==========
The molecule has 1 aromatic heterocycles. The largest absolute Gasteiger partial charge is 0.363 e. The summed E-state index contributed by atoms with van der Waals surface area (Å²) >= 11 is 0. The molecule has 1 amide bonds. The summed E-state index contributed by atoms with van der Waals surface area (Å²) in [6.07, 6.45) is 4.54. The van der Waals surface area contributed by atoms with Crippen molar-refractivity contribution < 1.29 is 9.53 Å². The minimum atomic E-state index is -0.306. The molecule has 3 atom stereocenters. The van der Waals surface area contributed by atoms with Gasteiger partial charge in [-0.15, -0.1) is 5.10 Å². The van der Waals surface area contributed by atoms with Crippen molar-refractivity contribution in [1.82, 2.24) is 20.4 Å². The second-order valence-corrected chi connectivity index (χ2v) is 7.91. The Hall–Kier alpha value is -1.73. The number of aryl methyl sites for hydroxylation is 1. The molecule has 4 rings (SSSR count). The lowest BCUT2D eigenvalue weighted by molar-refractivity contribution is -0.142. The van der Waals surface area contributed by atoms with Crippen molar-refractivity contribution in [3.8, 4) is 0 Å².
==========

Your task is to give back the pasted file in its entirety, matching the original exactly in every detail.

The molecule has 1 aromatic heterocycles. The largest absolute Gasteiger partial charge is 0.363 e. The summed E-state index contributed by atoms with van der Waals surface area (Å²) >= 11 is 0. The molecule has 1 amide bonds. The summed E-state index contributed by atoms with van der Waals surface area (Å²) in [6.07, 6.45) is 4.54. The van der Waals surface area contributed by atoms with Crippen molar-refractivity contribution < 1.29 is 9.53 Å². The minimum atomic E-state index is -0.306. The molecule has 3 atom stereocenters. The van der Waals surface area contributed by atoms with Gasteiger partial charge in [-0.15, -0.1) is 5.10 Å². The van der Waals surface area contributed by atoms with Crippen molar-refractivity contribution in [1.82, 2.24) is 20.4 Å². The second-order valence-corrected chi connectivity index (χ2v) is 7.91. The Hall–Kier alpha value is -1.73. The number of aryl methyl sites for hydroxylation is 1. The molecule has 4 rings (SSSR count). The lowest BCUT2D eigenvalue weighted by molar-refractivity contribution is -0.142. The van der Waals surface area contributed by atoms with Crippen molar-refractivity contribution in [3.8, 4) is 0 Å².